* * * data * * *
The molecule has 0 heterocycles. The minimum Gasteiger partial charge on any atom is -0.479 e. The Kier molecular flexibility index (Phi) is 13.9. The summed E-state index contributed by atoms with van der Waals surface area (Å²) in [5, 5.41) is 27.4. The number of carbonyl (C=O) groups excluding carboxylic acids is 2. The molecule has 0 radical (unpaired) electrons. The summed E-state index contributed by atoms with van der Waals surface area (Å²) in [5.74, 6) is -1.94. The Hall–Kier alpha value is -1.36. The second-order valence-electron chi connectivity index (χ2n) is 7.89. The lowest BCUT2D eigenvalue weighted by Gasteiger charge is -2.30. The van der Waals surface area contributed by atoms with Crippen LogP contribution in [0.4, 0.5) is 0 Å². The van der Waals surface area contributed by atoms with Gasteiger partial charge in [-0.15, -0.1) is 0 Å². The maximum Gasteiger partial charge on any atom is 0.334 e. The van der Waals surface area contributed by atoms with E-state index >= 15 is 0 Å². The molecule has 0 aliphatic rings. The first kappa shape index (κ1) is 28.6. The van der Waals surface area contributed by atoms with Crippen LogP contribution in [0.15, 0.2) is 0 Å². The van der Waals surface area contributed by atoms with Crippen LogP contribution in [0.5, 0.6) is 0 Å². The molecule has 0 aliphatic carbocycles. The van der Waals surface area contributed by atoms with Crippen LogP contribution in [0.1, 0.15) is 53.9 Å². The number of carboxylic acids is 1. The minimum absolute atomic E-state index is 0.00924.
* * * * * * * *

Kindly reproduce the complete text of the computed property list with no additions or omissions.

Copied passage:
The molecule has 0 heterocycles. The minimum Gasteiger partial charge on any atom is -0.479 e. The Kier molecular flexibility index (Phi) is 13.9. The summed E-state index contributed by atoms with van der Waals surface area (Å²) in [5, 5.41) is 27.4. The number of carbonyl (C=O) groups excluding carboxylic acids is 2. The molecule has 0 radical (unpaired) electrons. The summed E-state index contributed by atoms with van der Waals surface area (Å²) in [5.74, 6) is -1.94. The Hall–Kier alpha value is -1.36. The second-order valence-electron chi connectivity index (χ2n) is 7.89. The lowest BCUT2D eigenvalue weighted by Gasteiger charge is -2.30. The van der Waals surface area contributed by atoms with Crippen LogP contribution in [0.4, 0.5) is 0 Å². The van der Waals surface area contributed by atoms with Gasteiger partial charge in [-0.15, -0.1) is 0 Å². The maximum Gasteiger partial charge on any atom is 0.334 e. The van der Waals surface area contributed by atoms with E-state index >= 15 is 0 Å². The molecule has 0 aliphatic rings. The first kappa shape index (κ1) is 28.6. The van der Waals surface area contributed by atoms with Crippen LogP contribution in [0.15, 0.2) is 0 Å². The van der Waals surface area contributed by atoms with Crippen LogP contribution in [0.5, 0.6) is 0 Å². The molecule has 0 aliphatic carbocycles. The van der Waals surface area contributed by atoms with Crippen LogP contribution in [0.1, 0.15) is 53.9 Å². The number of carboxylic acids is 1. The minimum absolute atomic E-state index is 0.00924.